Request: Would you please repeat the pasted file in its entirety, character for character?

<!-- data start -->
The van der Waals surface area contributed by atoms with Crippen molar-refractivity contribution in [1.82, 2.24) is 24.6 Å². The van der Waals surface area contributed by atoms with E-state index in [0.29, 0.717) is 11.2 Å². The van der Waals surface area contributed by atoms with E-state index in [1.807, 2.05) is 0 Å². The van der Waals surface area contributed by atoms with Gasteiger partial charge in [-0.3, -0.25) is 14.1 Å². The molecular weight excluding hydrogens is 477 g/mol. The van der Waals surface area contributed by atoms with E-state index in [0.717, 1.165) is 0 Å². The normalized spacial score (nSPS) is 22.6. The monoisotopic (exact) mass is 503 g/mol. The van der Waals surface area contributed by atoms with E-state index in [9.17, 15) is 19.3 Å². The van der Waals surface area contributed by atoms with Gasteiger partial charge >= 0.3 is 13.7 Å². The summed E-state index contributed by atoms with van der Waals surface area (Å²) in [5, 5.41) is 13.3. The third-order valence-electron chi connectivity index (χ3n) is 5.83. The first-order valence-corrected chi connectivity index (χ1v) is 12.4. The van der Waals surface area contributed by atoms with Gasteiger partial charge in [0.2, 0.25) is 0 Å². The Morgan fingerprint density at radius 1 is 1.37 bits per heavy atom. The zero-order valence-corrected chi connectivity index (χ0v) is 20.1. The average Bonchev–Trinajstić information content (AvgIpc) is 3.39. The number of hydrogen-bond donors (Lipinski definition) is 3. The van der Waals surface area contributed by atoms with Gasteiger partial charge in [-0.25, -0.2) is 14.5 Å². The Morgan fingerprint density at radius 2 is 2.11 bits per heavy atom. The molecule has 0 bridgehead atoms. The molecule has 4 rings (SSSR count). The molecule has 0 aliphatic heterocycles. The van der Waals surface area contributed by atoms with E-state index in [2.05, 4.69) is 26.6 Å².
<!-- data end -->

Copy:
The van der Waals surface area contributed by atoms with Crippen molar-refractivity contribution in [1.82, 2.24) is 24.6 Å². The van der Waals surface area contributed by atoms with E-state index in [0.29, 0.717) is 11.2 Å². The van der Waals surface area contributed by atoms with E-state index in [1.807, 2.05) is 0 Å². The van der Waals surface area contributed by atoms with Gasteiger partial charge in [-0.3, -0.25) is 14.1 Å². The molecular weight excluding hydrogens is 477 g/mol. The van der Waals surface area contributed by atoms with E-state index in [0.717, 1.165) is 0 Å². The normalized spacial score (nSPS) is 22.6. The monoisotopic (exact) mass is 503 g/mol. The van der Waals surface area contributed by atoms with E-state index in [9.17, 15) is 19.3 Å². The van der Waals surface area contributed by atoms with Gasteiger partial charge >= 0.3 is 13.7 Å². The summed E-state index contributed by atoms with van der Waals surface area (Å²) in [5, 5.41) is 13.3. The third-order valence-electron chi connectivity index (χ3n) is 5.83. The first-order valence-corrected chi connectivity index (χ1v) is 12.4. The van der Waals surface area contributed by atoms with Gasteiger partial charge in [0.2, 0.25) is 0 Å². The Morgan fingerprint density at radius 1 is 1.37 bits per heavy atom. The zero-order valence-corrected chi connectivity index (χ0v) is 20.1. The average Bonchev–Trinajstić information content (AvgIpc) is 3.39. The number of hydrogen-bond donors (Lipinski definition) is 3. The van der Waals surface area contributed by atoms with Gasteiger partial charge in [-0.25, -0.2) is 14.5 Å². The Morgan fingerprint density at radius 2 is 2.11 bits per heavy atom. The molecule has 0 bridgehead atoms. The molecule has 4 rings (SSSR count). The molecule has 0 aliphatic heterocycles. The van der Waals surface area contributed by atoms with E-state index in [2.05, 4.69) is 26.6 Å².